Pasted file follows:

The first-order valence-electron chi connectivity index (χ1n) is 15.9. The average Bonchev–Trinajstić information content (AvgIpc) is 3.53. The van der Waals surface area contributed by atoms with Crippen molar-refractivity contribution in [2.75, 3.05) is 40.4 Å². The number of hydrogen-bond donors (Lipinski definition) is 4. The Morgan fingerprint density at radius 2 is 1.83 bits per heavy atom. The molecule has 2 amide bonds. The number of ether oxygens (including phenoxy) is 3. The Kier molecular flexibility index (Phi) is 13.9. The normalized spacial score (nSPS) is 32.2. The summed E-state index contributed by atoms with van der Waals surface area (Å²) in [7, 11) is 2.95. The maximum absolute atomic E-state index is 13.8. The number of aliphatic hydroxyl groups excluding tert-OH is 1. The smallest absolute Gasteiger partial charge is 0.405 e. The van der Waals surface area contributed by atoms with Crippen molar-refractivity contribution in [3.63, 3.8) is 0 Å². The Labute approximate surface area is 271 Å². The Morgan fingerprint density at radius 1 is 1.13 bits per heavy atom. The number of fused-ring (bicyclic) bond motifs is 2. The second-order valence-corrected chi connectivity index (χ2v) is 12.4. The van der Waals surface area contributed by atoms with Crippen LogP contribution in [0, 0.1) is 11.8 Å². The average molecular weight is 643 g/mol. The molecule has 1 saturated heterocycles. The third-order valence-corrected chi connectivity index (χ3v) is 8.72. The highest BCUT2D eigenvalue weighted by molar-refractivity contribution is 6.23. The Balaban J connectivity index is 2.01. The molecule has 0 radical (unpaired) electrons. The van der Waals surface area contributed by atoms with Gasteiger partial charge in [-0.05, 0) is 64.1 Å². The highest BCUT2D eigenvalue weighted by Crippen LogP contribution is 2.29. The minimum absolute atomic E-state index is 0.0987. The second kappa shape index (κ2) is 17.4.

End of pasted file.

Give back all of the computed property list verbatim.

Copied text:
The first-order valence-electron chi connectivity index (χ1n) is 15.9. The average Bonchev–Trinajstić information content (AvgIpc) is 3.53. The van der Waals surface area contributed by atoms with Crippen molar-refractivity contribution in [2.75, 3.05) is 40.4 Å². The number of hydrogen-bond donors (Lipinski definition) is 4. The Morgan fingerprint density at radius 2 is 1.83 bits per heavy atom. The molecule has 2 amide bonds. The number of ether oxygens (including phenoxy) is 3. The Kier molecular flexibility index (Phi) is 13.9. The normalized spacial score (nSPS) is 32.2. The summed E-state index contributed by atoms with van der Waals surface area (Å²) in [7, 11) is 2.95. The maximum absolute atomic E-state index is 13.8. The number of aliphatic hydroxyl groups excluding tert-OH is 1. The smallest absolute Gasteiger partial charge is 0.405 e. The van der Waals surface area contributed by atoms with Crippen molar-refractivity contribution in [3.63, 3.8) is 0 Å². The Labute approximate surface area is 271 Å². The Morgan fingerprint density at radius 1 is 1.13 bits per heavy atom. The number of fused-ring (bicyclic) bond motifs is 2. The second-order valence-corrected chi connectivity index (χ2v) is 12.4. The van der Waals surface area contributed by atoms with Crippen LogP contribution in [0, 0.1) is 11.8 Å². The average molecular weight is 643 g/mol. The molecule has 1 saturated heterocycles. The third-order valence-corrected chi connectivity index (χ3v) is 8.72. The highest BCUT2D eigenvalue weighted by molar-refractivity contribution is 6.23. The Balaban J connectivity index is 2.01. The molecule has 0 radical (unpaired) electrons. The van der Waals surface area contributed by atoms with Gasteiger partial charge in [-0.05, 0) is 64.1 Å². The highest BCUT2D eigenvalue weighted by Crippen LogP contribution is 2.29. The minimum absolute atomic E-state index is 0.0987. The second kappa shape index (κ2) is 17.4.